The World War II seems to have changed the destiny of many. The dawdling silk industry of Kashmir, for example got a lifeline during the WW-II as the demand for Kashmiri silk suddenly increased. The price of silk, which was hovering under Rs. 4 per lbs for a long while (down from Rs. 12.62 before the Great Depression to Rs. 3.94 in 1934-35) got a boost during this period. The price of the silk increased to Rs. 9 per lb around 1944-45. The demand for silk from India increased due to the high quality of the product manufactured by the silk industry of Kashmir.
The origin of the silk industry of Kashmir, which has been well documented as far the quality and the development is concerned, does not clearly indicate the origin of this textile. Whether, it was home grown or it came from China is not documented in clear terms. However, for academic interest the most interesting aspect of silk industry in Kashmir is the fact that the famous Chinese traveller Heium Tsiang who during a pilgrimage to India during 630-43 A.D. praised the silk textile of Kashmir. According to him the mulberry tree was grown in Kashmir, but its fruits were not consumed by the Kashmiris in those days.
A peek into the history of this industry shows that the industry always required the attention of the rulers and the governments. Going into the leafs of the Kashmir’s textile history, the silk textiles which over a period of time had started to languish was revived by King Bad Shah to its former glory. With the annexation of Kashmir by the Mughal Mirza Hyder in 1540, the silk industry continued to produce the quality product. However, after Mughals (1585-1750) the industry again fell into neglect as royal patronage by the Afghans (1750-1842), which was much required was not given. In the absence of sound and efficient organization, it over a period stagnated. Credit for its revival and reorganization, however, can be given to Maharaja Ranbir Singh (1851-85).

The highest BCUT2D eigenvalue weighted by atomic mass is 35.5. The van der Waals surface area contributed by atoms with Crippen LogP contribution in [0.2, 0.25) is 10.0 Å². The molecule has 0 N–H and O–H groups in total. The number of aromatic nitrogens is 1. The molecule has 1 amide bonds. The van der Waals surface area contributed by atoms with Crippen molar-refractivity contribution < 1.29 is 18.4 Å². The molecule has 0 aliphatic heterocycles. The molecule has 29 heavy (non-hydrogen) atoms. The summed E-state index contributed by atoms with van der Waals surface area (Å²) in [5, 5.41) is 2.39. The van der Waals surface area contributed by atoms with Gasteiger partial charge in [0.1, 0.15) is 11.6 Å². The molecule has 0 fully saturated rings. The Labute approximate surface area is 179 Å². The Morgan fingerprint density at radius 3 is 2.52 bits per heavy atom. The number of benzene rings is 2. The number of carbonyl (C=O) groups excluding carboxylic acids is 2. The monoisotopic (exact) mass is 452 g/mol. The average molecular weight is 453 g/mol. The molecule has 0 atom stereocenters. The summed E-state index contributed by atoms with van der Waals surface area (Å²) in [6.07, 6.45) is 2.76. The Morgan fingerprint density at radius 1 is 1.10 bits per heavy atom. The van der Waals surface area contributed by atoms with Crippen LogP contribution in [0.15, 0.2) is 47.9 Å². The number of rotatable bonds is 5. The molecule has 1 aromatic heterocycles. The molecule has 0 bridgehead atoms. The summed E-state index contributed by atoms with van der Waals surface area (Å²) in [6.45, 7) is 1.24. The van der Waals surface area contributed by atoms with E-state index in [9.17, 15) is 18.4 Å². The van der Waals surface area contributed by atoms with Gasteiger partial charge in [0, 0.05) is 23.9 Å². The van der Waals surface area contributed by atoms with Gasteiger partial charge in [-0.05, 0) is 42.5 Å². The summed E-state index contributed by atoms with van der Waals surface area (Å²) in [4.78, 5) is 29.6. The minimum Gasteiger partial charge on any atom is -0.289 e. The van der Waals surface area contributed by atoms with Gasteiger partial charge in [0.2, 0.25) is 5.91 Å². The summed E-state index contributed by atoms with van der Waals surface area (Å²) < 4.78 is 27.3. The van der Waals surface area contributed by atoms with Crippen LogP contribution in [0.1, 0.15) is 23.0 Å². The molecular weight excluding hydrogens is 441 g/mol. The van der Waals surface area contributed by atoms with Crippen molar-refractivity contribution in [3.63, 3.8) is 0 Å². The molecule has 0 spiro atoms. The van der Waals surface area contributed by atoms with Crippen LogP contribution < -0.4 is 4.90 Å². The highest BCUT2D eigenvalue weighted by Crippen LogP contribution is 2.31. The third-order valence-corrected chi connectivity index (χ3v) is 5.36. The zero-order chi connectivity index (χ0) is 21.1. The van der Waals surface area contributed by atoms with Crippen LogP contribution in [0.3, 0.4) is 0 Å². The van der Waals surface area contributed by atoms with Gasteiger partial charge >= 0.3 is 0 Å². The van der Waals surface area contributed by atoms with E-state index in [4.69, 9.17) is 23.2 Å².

During the rule of Maharaja Partap Singh (1905-1925), the silk industry of Kashmir under-went a drastic change and was exposed to modern and scientific approach.
Going back in time, in 1870, Mr. N. Mukerjee was appointed as Director to head the production of silk in Kashmir and two Filatures with 470 reels were set up at Ragu Nath Pura (Naseem Bagh) and Cherapura near Srinagar. About one hundred and twenty seven houses for rearing cocoons were built and the rearers were given special encouragement for rearing of cocoons. While the industry was showed signs of progress, pebrine, a silk-worm disease caused great devastation in 1878 to silk worms.
In 1892 the Industry was organized on modern lines as a State Enterprise and Sir Walter Lawrence was put in charge of the industry. In 1903, Mr. Thomas Wardle, an eminent English sericulturist made a detailed survey of the industry and suggested various lines of improvement. Accordingly, machinery was purchased from Italy and a factory was set up at Rambagh in Srinagar. By 1907, ten Filatures were set up. The industry offered employment to 60,000 people and silk worth £100,000 was produced. In spite of the great damage caused to the factory by fires in 1907 and 1913, the profits of the Kashmiri Silk industry increased from Rs. 3.6 lakh in 1902 to Rs. 12.5 lakh in 1919.
It is important to state that in the year 1908, for the first time reeling of silk was done by using hydro-electric power.
The Sericulture Department earned substantial profits immediately after the First World War. But the boom was short lived. The stiff competition with China and European markets drastically lowered the prices of silk and deprived the Indian silk of its overseas markets. The Great Depression further accelerated the decline.
The demand for silk generated during the WW-II resulted in profits for the Sericulture Department of the State. The Rajbagh Silk Weaving Factory, which was set up in 1937 was in full bloom. By 1942, Kashmir had the largest Silk Factory in the World. The factory was producing the finest silk in India, which was sold throughout the British Empire. The production of cocoons was boosted to 40,000 mds by 1940. The quality of silk improved and was comparable to the ‘Classical’ of Italy and “Petit exta” of France.
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